7. The evidence that the government funded something is not evidence that it should or that its having done so was the best, most efficient way of having gone about it. And when the government has its fingers in everything, the argument that some company or other used something developed by or for the government is a red herring. It also proves nothing.

  8. That the government funded something is evidence of nothing except that the government funded something. To presume otherwise is just, well, presumptuous.

    The claim that the government has its fingers in everything, however, is absurd. Government spending was 23% of GDP last year (remember, C+I+G+NX = GDP), and a very small portion of that was put into into research. Last year the NSF and NIH combined spent only $39 billion, a whopping 0.26% of GDP.

  9. Your argument was that, because the government has its fingers in everything, private industry can’t avoid benefiting from things the government has its fingers in.

    I think it’s telling that, for only $39 billion, the government creates products with such wide benefit.

    I assume the neoclassical economist would respond that $39 billion would be better spent by individuals that are responding to market incentives. However, I have to ask, what is the market incentive to produce basic research that promises no practical application?

    This seems like a case of a public good that has a free rider problem – why aren’t those that benefit from basic research putting more into the public funding pot?

  10. You know as well as I do that that number does not even begin to reflect government spending on science. What is that, the NSF number? What about the budget for the Dept. of Energy? Or the research and development part of the military budget? Then there are various subsidies as well. So your number is not even close.

    There are plenty of market incentives to produce basic research. Not the least is the entrepreneurial discovery process which can lead to innovations. But aside from that, you assume that nobody wants to know anything outside of money-making (other than those wise, beneficient public servants in government, of course). The fact of the matter is that there is plenty of private money and private nonprofits more than willing to fund basic research. And there would be yet more if the government didn’t take so much money from people.

  11. In FY09 the DoD spent $1.6 billion on basic research: http://www.aaas.org/spp/rd/09ptbii4.pdf

    It looks like the DoE’s budget request (which most likely will not be funded 100%) for FY11 includes about $5 billion for basic research: http://www.mbe.doe.gov/budget/11budget/Content/FY2011Highlights.pdf

    So, NSF + NIH + DoE + DoD =~ $45.6 billion. Not a whole lot, about 0.31% of US GDP.

    Entrepreneurs don’t fund basic research through their entrepreneurial ventures, or at least they shouldn’t. It offers a very bad chance of reward. There’s probably no return at all on investigating most basic research questions. For example, learning how it is that male seahorses evolved to give birth. But hey, maybe through answering that question we’ll learn something about reproduction in general that could be applied to reproductive therapies! You won’t know which basic research questions will have practical applications until you’ve spent the money to answer them.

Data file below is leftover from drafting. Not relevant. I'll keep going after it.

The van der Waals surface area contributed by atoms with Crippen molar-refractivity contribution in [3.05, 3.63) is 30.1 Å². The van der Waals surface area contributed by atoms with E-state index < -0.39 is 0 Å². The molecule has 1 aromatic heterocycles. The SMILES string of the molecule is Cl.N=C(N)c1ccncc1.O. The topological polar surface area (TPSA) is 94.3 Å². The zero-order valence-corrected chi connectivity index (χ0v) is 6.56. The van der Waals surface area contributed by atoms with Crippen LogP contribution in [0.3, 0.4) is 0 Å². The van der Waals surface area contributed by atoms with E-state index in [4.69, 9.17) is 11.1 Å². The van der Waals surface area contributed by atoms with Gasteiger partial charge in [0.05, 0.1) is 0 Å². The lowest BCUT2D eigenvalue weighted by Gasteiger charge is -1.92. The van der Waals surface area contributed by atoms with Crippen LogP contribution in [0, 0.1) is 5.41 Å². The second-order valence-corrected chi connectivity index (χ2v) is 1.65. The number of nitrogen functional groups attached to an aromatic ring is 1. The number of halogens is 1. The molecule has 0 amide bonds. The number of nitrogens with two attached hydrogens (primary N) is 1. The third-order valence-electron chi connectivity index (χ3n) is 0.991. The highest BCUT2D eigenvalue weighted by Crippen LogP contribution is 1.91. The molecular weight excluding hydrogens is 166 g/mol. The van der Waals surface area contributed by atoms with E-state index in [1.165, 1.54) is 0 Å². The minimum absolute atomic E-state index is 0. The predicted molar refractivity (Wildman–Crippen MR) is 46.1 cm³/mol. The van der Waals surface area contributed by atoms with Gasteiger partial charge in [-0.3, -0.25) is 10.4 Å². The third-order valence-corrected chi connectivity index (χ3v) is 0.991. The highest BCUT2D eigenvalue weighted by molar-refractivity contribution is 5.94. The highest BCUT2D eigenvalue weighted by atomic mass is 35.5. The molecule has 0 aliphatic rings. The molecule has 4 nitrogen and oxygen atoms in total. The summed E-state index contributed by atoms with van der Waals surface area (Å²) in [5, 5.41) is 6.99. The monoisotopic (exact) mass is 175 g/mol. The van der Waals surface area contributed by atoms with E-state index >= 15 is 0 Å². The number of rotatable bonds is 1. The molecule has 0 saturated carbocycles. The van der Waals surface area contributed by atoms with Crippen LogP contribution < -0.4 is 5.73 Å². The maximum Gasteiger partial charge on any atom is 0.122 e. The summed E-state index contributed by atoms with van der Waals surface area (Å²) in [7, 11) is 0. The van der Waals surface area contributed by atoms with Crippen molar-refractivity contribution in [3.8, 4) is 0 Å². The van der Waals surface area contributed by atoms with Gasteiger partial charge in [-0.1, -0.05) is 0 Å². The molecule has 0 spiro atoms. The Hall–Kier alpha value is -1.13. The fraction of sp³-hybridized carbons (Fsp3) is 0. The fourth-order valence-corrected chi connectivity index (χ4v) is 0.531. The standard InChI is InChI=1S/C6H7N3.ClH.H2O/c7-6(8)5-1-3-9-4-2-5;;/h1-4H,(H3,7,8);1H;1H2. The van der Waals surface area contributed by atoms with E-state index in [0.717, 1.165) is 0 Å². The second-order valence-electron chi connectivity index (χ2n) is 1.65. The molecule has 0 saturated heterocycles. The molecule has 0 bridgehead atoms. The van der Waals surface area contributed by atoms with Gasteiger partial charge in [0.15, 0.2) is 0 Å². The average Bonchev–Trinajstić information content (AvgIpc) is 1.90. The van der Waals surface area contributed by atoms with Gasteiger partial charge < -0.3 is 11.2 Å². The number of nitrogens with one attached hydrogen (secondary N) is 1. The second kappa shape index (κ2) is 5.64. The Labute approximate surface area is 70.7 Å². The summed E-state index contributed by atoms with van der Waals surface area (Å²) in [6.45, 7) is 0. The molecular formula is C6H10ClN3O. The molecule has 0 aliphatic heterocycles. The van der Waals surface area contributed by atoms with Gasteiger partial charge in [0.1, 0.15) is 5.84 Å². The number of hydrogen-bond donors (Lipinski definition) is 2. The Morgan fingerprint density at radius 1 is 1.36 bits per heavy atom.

I’m skeptical that private funding (I assume through non-profits) would be sufficient to fill the void left if the government ceased all basic research funding. I doubt that the marginal propensity to give to research non-profits is anywhere close to 1. If you cut government sponsored research, you’re going to be cutting research funding in general unless the population spends their entire 1% tax cut on research.

  12. I love how you’re trying to have it both ways. You have been arguing that if the government doesn’t support scientific research, nobody will, but at the same time you have been arguing that the amount the government spends is so tiny that it doesn’t really amount to much at all. If it really is as small as you say, then the vast majority of basic science funding does not come from government sources anyway. Or it is really not as small as you say,and the government does have its fingers in most everything. But you can’t have it both ways.

    BTW, the government is not just the federal government — who funds in many ways other than NSF and NIH. There are also state governments, you know. And there is university support, which is a subsidy on basic research.

  13. One argument has it that since taxpayers have to foot the bill for much of the research that goes on in academia they should expect to benefit from it, which includes a) access to the tens of thousands of papers published by academic labs; b) the benefits associated with the thousands of clinical trials performed by academics, doctors and industry; and c) all the results pouring out of translational research studies involving personalized medicine. The amount of tax payer “investment” in basic and translational medical research as a percent of GovCo’s discretionary budget is probably tiny. But as a proportion of all the money directed toward basic and translational research, both private and public, I bet it’s substantial.

    Qua libertarian, I don’t think in principle the taxpayers should be forced to fund basic or translational medical research. On the other hand, I think it unlikely that a purely private model would sustain the level of research activity we see today. Of course I also acknowledge that a lower level of activity may be more prudent in terms of bang for buck. And make no mistake, all those freely available scientific papers published by academia are mined by private companies and variably influence their drug pipelines. A sticky wicket for sure.